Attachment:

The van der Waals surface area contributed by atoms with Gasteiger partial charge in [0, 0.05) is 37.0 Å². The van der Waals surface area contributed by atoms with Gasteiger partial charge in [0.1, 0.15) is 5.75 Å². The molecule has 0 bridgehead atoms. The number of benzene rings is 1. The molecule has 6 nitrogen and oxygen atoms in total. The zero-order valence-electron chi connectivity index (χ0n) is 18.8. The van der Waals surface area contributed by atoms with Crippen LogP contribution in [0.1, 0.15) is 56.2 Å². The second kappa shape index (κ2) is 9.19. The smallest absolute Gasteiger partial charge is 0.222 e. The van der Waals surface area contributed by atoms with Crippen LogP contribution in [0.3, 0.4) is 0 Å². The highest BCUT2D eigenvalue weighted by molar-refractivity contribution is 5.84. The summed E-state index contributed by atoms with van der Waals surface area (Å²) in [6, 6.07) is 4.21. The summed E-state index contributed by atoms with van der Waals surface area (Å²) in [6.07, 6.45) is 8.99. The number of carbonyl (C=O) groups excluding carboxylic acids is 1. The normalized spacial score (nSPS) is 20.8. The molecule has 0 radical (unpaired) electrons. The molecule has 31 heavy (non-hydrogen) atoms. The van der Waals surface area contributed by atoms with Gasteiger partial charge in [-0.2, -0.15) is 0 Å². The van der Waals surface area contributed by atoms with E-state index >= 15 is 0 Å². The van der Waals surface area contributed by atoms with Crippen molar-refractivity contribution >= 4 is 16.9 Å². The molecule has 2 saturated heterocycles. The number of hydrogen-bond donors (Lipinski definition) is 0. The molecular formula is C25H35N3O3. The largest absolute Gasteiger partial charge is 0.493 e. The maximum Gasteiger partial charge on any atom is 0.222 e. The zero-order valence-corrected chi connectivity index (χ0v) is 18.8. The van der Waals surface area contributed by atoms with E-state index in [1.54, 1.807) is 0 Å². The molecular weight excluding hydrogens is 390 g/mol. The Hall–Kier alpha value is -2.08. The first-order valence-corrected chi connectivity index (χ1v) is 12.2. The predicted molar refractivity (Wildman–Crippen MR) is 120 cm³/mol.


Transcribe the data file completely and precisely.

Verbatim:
The van der Waals surface area contributed by atoms with Gasteiger partial charge in [0, 0.05) is 37.0 Å². The van der Waals surface area contributed by atoms with Gasteiger partial charge in [0.1, 0.15) is 5.75 Å². The molecule has 0 bridgehead atoms. The number of benzene rings is 1. The molecule has 6 nitrogen and oxygen atoms in total. The zero-order valence-electron chi connectivity index (χ0n) is 18.8. The van der Waals surface area contributed by atoms with Crippen LogP contribution in [0.1, 0.15) is 56.2 Å². The second kappa shape index (κ2) is 9.19. The smallest absolute Gasteiger partial charge is 0.222 e. The van der Waals surface area contributed by atoms with Crippen LogP contribution in [0.3, 0.4) is 0 Å². The highest BCUT2D eigenvalue weighted by molar-refractivity contribution is 5.84. The summed E-state index contributed by atoms with van der Waals surface area (Å²) in [6, 6.07) is 4.21. The summed E-state index contributed by atoms with van der Waals surface area (Å²) in [6.07, 6.45) is 8.99. The number of carbonyl (C=O) groups excluding carboxylic acids is 1. The normalized spacial score (nSPS) is 20.8. The molecule has 0 radical (unpaired) electrons. The molecule has 31 heavy (non-hydrogen) atoms. The van der Waals surface area contributed by atoms with Gasteiger partial charge in [-0.2, -0.15) is 0 Å². The van der Waals surface area contributed by atoms with E-state index >= 15 is 0 Å². The van der Waals surface area contributed by atoms with Crippen molar-refractivity contribution >= 4 is 16.9 Å². The molecule has 2 saturated heterocycles. The number of hydrogen-bond donors (Lipinski definition) is 0. The molecular formula is C25H35N3O3. The largest absolute Gasteiger partial charge is 0.493 e. The maximum Gasteiger partial charge on any atom is 0.222 e. The zero-order valence-corrected chi connectivity index (χ0v) is 18.8. The van der Waals surface area contributed by atoms with E-state index in [1.54, 1.807) is 0 Å². The molecular weight excluding hydrogens is 390 g/mol. The Hall–Kier alpha value is -2.08. The first-order valence-corrected chi connectivity index (χ1v) is 12.2. The predicted molar refractivity (Wildman–Crippen MR) is 120 cm³/mol.